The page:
Here the goal is to provide such parameters of the BWtransformation (Equation 4.3.1) that provide minimum difference between the measured (given) coordinates of a point set and the calculated coordinates of the same set, deriving from the coordinates in the other datum by the BWmethod. It is formulated as follows:

(10.5) 
In Equation (10.5) the ~ sign refers to the measured data, while the lower index indicates the source (1) and the target (2) systems. The index i runs for the point set, the number of the point in this set is N, while the index j refers to the dimension – in case of planar coordinates, it is 2 while at spatial coordinates, j=3.
If we substitute the following variables in the Helmert transformation:

(10.6) 
it appears as follows:

(10.7) 
These equations are linear ones to the parameters to be estimated. Again, the least squares method can be applied for the estimation of the parameters. The minimum condition is:

(10.8) 
The equation system (10.8) contains the measured coordinates of the identical points, X, Y, Z are their coordinates in the source and the target systems. The minimum condition is set for the squaresums of the minimums between the measured and the calculated coordinates. In other words, it is set for the squares of the metric distances. The condition is similar to minimization of the absolute value of the distance difference.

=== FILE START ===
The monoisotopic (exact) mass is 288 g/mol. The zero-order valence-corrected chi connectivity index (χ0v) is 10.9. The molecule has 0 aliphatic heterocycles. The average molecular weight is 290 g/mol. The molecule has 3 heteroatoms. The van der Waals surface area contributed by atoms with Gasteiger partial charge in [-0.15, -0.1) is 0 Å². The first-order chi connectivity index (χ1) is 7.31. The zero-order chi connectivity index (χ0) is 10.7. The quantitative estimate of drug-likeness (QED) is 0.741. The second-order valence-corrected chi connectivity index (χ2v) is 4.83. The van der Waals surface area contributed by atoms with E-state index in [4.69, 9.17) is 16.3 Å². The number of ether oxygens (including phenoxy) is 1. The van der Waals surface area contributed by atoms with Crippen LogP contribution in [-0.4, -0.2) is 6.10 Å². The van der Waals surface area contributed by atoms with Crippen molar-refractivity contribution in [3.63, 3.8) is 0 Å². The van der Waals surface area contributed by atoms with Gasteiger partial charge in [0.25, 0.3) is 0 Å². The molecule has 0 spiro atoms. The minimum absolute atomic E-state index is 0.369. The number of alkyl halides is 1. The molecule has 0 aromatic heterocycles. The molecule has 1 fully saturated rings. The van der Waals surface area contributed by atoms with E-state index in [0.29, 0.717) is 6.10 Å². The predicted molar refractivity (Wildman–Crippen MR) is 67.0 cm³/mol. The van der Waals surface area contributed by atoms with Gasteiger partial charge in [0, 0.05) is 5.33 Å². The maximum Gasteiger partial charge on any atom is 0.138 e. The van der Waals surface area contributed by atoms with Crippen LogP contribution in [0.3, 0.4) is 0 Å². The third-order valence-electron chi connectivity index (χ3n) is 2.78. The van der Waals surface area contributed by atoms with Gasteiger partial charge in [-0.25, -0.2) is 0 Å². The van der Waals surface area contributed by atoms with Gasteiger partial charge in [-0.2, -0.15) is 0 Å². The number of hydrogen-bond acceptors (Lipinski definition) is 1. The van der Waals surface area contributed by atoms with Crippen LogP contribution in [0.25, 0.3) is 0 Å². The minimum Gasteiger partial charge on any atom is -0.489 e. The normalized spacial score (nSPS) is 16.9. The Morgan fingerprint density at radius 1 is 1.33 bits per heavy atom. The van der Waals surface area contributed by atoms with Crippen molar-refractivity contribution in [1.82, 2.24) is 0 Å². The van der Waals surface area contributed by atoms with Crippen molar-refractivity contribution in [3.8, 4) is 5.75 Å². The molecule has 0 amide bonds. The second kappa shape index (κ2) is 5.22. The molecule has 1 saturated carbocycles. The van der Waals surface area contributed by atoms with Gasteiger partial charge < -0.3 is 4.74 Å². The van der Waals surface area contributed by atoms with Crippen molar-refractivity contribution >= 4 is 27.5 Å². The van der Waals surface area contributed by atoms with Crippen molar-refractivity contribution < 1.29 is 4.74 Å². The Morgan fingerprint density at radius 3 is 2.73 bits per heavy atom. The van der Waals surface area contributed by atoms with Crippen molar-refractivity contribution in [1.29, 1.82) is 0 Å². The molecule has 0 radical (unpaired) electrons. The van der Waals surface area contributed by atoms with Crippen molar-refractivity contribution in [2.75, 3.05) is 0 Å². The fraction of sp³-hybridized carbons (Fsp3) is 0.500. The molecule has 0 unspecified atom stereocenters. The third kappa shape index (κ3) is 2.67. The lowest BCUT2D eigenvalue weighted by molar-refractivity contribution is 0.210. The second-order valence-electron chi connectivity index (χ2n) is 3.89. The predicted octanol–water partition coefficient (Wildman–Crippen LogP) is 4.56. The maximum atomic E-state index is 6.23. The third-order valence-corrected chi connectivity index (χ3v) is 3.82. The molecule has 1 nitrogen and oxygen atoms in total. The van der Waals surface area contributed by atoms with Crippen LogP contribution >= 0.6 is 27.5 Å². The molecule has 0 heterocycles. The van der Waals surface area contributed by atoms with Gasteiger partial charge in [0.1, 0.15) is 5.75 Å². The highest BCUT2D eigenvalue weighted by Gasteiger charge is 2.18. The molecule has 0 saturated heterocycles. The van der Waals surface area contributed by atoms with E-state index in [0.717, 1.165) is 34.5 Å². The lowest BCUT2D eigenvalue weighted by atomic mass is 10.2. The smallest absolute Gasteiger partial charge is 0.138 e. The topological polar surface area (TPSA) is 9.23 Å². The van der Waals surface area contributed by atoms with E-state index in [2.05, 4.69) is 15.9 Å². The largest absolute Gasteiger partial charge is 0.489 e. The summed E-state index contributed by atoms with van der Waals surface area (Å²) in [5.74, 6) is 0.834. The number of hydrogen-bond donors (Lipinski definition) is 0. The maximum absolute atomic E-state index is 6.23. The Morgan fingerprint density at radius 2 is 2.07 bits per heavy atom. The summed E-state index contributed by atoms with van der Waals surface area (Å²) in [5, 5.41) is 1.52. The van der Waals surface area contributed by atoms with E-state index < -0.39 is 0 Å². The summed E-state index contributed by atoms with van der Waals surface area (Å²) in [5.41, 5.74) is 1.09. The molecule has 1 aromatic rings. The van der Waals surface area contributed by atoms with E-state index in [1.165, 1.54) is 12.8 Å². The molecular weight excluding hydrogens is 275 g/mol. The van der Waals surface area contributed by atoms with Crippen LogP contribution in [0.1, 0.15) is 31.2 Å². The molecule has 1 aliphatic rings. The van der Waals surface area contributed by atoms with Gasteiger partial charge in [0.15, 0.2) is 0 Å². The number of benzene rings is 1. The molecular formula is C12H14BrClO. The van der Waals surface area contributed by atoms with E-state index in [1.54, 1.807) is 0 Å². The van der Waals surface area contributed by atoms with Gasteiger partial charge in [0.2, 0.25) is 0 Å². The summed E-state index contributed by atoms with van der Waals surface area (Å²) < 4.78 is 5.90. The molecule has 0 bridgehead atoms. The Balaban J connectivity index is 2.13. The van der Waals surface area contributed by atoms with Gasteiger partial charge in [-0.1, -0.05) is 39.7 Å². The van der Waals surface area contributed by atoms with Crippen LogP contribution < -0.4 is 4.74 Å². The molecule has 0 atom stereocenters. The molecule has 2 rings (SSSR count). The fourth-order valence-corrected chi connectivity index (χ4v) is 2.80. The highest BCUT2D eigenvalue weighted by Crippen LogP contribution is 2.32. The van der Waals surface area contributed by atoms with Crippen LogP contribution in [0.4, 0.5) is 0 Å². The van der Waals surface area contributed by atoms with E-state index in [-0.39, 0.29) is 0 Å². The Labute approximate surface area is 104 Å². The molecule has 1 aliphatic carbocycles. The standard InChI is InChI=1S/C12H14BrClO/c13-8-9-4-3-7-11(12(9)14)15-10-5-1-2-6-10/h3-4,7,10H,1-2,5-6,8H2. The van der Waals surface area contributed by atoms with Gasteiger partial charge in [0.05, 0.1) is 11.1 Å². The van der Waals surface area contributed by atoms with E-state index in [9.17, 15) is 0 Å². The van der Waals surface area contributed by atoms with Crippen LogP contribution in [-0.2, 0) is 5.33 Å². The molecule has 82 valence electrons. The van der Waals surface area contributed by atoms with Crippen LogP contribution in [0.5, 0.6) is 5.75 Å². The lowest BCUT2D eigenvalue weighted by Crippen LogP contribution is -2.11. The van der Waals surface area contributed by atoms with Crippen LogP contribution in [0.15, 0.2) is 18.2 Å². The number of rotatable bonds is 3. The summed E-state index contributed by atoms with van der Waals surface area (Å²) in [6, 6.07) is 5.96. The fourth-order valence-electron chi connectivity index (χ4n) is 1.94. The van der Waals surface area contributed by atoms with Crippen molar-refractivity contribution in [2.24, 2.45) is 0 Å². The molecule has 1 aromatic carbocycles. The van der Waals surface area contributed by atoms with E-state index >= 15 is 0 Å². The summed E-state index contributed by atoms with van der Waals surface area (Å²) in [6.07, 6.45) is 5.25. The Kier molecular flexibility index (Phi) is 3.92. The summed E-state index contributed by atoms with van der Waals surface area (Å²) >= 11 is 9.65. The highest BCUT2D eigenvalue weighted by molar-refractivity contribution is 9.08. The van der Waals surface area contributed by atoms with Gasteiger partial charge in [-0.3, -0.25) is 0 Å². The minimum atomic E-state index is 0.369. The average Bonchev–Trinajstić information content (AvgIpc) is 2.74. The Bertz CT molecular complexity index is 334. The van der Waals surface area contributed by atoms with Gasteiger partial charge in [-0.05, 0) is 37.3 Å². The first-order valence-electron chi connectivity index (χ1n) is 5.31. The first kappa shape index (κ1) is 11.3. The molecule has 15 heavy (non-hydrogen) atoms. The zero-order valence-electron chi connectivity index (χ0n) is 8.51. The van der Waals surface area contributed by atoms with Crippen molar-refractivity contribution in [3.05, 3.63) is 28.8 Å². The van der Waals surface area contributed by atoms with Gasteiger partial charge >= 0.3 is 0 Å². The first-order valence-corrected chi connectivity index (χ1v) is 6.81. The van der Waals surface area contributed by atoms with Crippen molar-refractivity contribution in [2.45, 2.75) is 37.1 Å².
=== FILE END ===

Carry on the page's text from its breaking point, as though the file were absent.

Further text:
The condition of the minimum is that the partial derivatives according to the parameters (the dX, dY, dZ, A, B, C and D values) should be zeroes. These partial derivatives are:

(10.9) 
In the Equation (10.9), the seven parameters can be moved before the summation in each row. After rearrangement, this can be written as an inhomogeneous linear equation system, similar to the form of Equation (10.2). Making the derivations,

(10.10) 
occurs. The elements of the matrix A and the vector b – similarly to the solution of the abridging Molodensky method – show the sums of the values of all base points of the set. We shall use this simplification to avoid an equation image too complex and make it ready to print. Where the squares or the mixed products of the coordinates occur among the matrix or vector elements, the summarization should be made for them. Together with the omission of the sum sign, we also omit the index i.
The vector x, containing the estimated parameters, can be provided by the inverse of the matrix A, similarly to the Equation (10.4). Afterwards, according to the Equation (10.6), the κ scale factor and the α, β and γ angle values can be computed from the A, B, C and D values. For this procedure, we have to have at least three base points with their X, Y, Z coordinates both in the source and target datums.